* Oil prices head for biggest monthly drop in 2 years
* Risk aversion grips markets after Spain downgrade
* U.S. crude stocks forecast up for 10th straight week
* Coming Up: API weekly inventory data; 2030 GMT
By Luke Pachymuthu
SINGAPORE, May 30 Oil prices fell for a second
straight session on Wednesday, with Brent staying under $107 per
barrel, as risk aversion gripped markets after Spain's credit
rating downgrade stoked fears of a worsening euro zone crisis
denting demand outlook.
A shaky euro, which hit a near two-year low versus
the dollar after Egan-Jones Ratings cut Spain's credit rating
for the third time in less than a month, also dragged down oil
prices. A stronger dollar makes commodities priced in the
greenback more expensive for holders of other currencies.
"There is definitely renewed concerns of a contagion in the
euro zone with the debt crisis, there is real pressure now on
Spain's banks, it's a crisis of confidence," said Ric Spooner,
chief market analyst at CMC Markets.
Brent crude eased 35 cents to $106.33 per barrel by
0231 GMT, heading for the biggest monthly drop in two years,
while U.S. crude fell 40 cents to $90.36.
U.S. crude was on track for a more than 13 percent drop this
month, also the biggest monthly decline since May 2010, with a
surge in domestic stockpiles weighing on prices.
Crude stocks at Cushing, Oklahoma storage hub, delivery
point of the U.S. crude oil future contract, have risen to a
record high of 46.8 million barrels.
However, oil price losses may be checked by supply concerns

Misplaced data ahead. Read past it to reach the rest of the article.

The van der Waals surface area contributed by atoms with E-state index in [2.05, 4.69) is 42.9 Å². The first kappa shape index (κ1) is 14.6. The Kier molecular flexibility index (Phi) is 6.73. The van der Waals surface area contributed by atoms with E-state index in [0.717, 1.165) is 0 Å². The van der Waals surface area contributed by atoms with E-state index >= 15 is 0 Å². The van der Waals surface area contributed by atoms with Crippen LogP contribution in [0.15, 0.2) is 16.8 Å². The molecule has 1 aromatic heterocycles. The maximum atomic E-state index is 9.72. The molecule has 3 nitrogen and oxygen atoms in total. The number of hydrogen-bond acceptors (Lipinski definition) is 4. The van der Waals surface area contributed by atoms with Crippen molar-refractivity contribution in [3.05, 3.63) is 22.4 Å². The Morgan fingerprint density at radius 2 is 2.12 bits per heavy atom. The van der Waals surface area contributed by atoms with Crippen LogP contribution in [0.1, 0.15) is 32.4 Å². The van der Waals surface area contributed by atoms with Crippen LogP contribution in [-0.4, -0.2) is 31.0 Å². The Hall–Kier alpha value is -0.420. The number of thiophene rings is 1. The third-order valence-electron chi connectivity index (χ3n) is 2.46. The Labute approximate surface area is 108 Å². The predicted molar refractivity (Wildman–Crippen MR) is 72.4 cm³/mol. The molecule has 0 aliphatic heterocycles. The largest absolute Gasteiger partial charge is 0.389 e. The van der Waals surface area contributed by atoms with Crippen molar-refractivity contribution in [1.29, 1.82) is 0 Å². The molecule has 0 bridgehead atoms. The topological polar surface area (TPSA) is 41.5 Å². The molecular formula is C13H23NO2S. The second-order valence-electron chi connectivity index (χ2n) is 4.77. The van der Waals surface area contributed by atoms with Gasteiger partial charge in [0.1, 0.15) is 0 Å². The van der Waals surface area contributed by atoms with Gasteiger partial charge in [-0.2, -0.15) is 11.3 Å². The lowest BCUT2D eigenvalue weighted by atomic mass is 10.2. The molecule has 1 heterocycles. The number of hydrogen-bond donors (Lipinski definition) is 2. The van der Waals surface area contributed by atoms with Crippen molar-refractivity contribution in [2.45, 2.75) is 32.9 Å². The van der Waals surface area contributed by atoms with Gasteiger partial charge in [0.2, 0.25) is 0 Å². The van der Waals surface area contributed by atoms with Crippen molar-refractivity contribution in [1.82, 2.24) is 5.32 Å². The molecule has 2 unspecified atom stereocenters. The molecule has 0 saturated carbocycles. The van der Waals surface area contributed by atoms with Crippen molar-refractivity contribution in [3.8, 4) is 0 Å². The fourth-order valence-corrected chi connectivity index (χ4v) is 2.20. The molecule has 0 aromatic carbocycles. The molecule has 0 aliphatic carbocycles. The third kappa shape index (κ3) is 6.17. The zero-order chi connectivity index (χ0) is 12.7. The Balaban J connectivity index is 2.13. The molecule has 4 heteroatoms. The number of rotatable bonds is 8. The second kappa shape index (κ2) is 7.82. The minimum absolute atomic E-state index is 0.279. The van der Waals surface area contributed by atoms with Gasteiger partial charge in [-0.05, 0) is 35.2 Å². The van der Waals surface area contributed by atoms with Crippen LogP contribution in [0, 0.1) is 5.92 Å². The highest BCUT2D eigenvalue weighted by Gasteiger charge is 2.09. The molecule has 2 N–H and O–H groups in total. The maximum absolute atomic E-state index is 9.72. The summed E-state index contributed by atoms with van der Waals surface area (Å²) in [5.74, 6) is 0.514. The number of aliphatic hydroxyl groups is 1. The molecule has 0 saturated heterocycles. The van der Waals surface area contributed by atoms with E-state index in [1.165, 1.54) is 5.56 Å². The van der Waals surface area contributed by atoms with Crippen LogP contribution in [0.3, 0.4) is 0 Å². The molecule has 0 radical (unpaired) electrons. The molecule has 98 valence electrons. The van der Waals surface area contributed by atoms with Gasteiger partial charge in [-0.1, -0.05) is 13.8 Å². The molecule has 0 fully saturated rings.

as Iran's dispute with the West over Tehran's nuclear program
remains unresolved and easing worries about a messy Greek exit
from the euro zone after an opinion poll showed leads for
Greece's pro-bailout conservatives.
EU leaders have warned Greece of the consequences of
renouncing the bailout, saying they will pull the plug on
funding - a move that would lead to rapid bankruptcy and an
ignominious exit from the single currency.
"Honestly at the moment there doesn't seem to be an adequate
contingency in dealing with Greece," Spooner said.
A drop in oil prices was limited by concerns over rising
tensions between Iran and the West after talks failed to resolve
a dispute over the Islamic republic's nuclear program last week.
"Iran continues to remain a significant factor but for the
moment with a short to medium term outlook the focus is on
Europe and the demand side picture if the crisis continues to
deteriorate," Spooner said.
Tehran is refusing to grant United Nations inspectors access
to a facility at Parchin which is suspected of being used to
develop nuclear weapons. Iran says its aims are entirely
Iran has ramped up its production of low-enriched uranium,
in the last five years and it could be used for at least five
nuclear weapons if refined further, the U.S.-based Institute for
Science and International Security (ISIS) said.